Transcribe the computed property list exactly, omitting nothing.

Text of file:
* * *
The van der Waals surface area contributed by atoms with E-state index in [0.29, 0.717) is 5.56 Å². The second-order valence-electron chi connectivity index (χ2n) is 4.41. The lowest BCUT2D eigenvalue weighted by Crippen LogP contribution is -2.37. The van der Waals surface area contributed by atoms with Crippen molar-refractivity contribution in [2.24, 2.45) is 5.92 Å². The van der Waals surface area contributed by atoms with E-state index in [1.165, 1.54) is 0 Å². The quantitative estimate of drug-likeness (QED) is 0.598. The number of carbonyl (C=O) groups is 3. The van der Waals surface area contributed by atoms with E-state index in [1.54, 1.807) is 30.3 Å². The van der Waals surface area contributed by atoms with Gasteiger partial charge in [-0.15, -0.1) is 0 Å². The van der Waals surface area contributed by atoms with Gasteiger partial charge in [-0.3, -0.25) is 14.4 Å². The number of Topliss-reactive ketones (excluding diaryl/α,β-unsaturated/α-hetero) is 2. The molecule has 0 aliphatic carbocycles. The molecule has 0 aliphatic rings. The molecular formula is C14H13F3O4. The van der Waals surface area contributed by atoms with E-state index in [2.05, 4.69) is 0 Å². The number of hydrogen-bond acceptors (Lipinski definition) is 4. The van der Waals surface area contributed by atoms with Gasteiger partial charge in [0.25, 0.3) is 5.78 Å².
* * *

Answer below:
The van der Waals surface area contributed by atoms with E-state index in [0.29, 0.717) is 5.56 Å². The second-order valence-electron chi connectivity index (χ2n) is 4.41. The lowest BCUT2D eigenvalue weighted by Crippen LogP contribution is -2.37. The van der Waals surface area contributed by atoms with Crippen molar-refractivity contribution in [2.24, 2.45) is 5.92 Å². The van der Waals surface area contributed by atoms with E-state index in [1.165, 1.54) is 0 Å². The quantitative estimate of drug-likeness (QED) is 0.598. The number of carbonyl (C=O) groups is 3. The van der Waals surface area contributed by atoms with E-state index in [1.54, 1.807) is 30.3 Å². The van der Waals surface area contributed by atoms with Gasteiger partial charge in [-0.15, -0.1) is 0 Å². The van der Waals surface area contributed by atoms with Gasteiger partial charge in [-0.3, -0.25) is 14.4 Å². The number of Topliss-reactive ketones (excluding diaryl/α,β-unsaturated/α-hetero) is 2. The molecule has 0 aliphatic carbocycles. The molecule has 0 aliphatic rings. The molecular formula is C14H13F3O4. The van der Waals surface area contributed by atoms with E-state index in [2.05, 4.69) is 0 Å². The number of hydrogen-bond acceptors (Lipinski definition) is 4. The van der Waals surface area contributed by atoms with Gasteiger partial charge in [0.25, 0.3) is 5.78 Å².